GENESEO – Following a public hearing on Wednesday, members of the Livingston County Board of Supervisors adopted the 2022 budget of $168.4 million that reduces both the tax rate and tax levy.
“I feel like it is a good budget, it is a practical budget, responsible budget. It is balanced, does not rely on one-time revenues and we still have the stimulus, as far as how we are going to spend the stimulus money,” said Coyle.
Coyle, who also serves as the county’s budget officer, had proposed a total budget $168,430,466, an increase of $3,988,568, or 2.4%, from the current spending plan of $164,441,898.
The budget includes a tax rate of $7.77, down 22 cents. or 2.66%. from the 2021 rate of $7.99 per $1,000 of assessed value.
The tax levy, or total amount of taxes collected from properties in the county, will decrease 1.83% or $550,000, to $29,448,963. The county’s calculated tax cap figure was about 2%, which is the amount by which the county could have raised its levy. The current levy is $29,999,065.
“This budget as presented is a realistic budget as presented and when the dust settled on it, it produced a situation (bottom line) that caused us to look at lowering the levy and the rate, which we did,” said Coyle.
The total assessed value for properties in Livingston County is $3,788,256,635 for 2022, an increase of $31,973,629 compared to 2021. The current total assessed value of property in Livingston County is $3,756,283,006.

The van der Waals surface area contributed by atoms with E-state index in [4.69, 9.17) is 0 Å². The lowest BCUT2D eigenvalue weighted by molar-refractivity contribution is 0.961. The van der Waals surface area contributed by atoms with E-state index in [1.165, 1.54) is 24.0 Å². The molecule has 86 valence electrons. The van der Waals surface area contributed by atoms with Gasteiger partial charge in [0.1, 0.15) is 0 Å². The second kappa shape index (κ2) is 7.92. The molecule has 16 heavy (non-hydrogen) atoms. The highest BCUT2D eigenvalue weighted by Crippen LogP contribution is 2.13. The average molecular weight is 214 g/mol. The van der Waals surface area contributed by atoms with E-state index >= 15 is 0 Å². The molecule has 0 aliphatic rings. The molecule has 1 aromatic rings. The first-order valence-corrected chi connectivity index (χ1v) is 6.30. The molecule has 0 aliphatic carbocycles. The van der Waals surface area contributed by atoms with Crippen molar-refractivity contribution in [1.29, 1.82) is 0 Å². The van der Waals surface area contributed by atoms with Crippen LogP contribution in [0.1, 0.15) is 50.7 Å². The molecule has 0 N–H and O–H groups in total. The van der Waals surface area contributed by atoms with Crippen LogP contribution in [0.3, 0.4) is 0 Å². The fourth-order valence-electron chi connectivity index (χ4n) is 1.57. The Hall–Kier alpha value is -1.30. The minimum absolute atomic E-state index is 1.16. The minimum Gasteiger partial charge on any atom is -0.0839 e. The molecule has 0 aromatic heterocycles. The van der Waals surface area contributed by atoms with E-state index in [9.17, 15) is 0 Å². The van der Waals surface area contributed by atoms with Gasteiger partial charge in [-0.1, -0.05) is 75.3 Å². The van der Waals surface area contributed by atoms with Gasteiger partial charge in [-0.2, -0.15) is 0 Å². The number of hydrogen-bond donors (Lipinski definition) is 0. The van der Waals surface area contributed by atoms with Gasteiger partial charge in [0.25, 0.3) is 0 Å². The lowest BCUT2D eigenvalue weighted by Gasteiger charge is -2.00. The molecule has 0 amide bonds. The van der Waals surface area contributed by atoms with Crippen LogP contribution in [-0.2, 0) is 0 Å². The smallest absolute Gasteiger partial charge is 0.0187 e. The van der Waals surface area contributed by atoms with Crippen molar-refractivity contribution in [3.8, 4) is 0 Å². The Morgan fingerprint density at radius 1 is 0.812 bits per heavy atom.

The county has applied $7,750,083 in appropriated fund balances to the 2022 proposed budget. For its 2021 spending plan, the county budgeted the use of $6,503,834 in fund balances.
Coyle said increased sales tax – the result of both inflation rising prices and increased consumer demand – “was the main contributing factor to being able to lower the rate and levy.”
Sales tax revenue has increased significantly, Coyle said, up 17% or $4.5 million, from the previous year.
“People don’t like to pay property taxes period and they expect it to be lowered every year,” said Coyle.
During the past 12 months, the federal government has provided counties with needed stimulus funding and cost-relief reimbursements through the CARES Act and American Rescue Plan Act legislation, Coyle said.
At $12.2 million over several budget cycles, the funding has been transformational for Livingston County, said Coyle.
The relief funding is not included in the 2022 budget in terms of recurring revenue or offsets to recurring expenses. County officials have indicated that funding decisions will need to soon take place regarding ARPA usage.
The 2022 budget does include numerous temporary grants from the state and federal governments, including many funds flowing through the Health Department for COVID-related programming endeavors, according to Coyle’s budget message.
Looking forward, Coyle said, the County will continue pursuing the implementation of its strategic plan. Livingston County is in possession of more than $10 million in federal USDA ReConnect funds to be used toward the Light Up Livingston broadband expansion initiative. Several solar projects are underway throughout the County in varying states of completion. Many of these have a payment-in-lieu-of-tax (PILOT) component that will add to the coffers of participating local governments where the project is located. The county’s five-year Capital Improvement Plan (CIP) includes provisions for a number of infrastructure-related projects, including water, sewer, roads, bridges, and broadband.
At the public hearing and adoption of the budget no members of the public spoke up and none of the Town Supervisors spoke up, except for Caledonia Town Supervisor Daniel Pangrazio who said: “It is a great budget and one that everyone in this room should be proud of, nice job Ian and thank you.”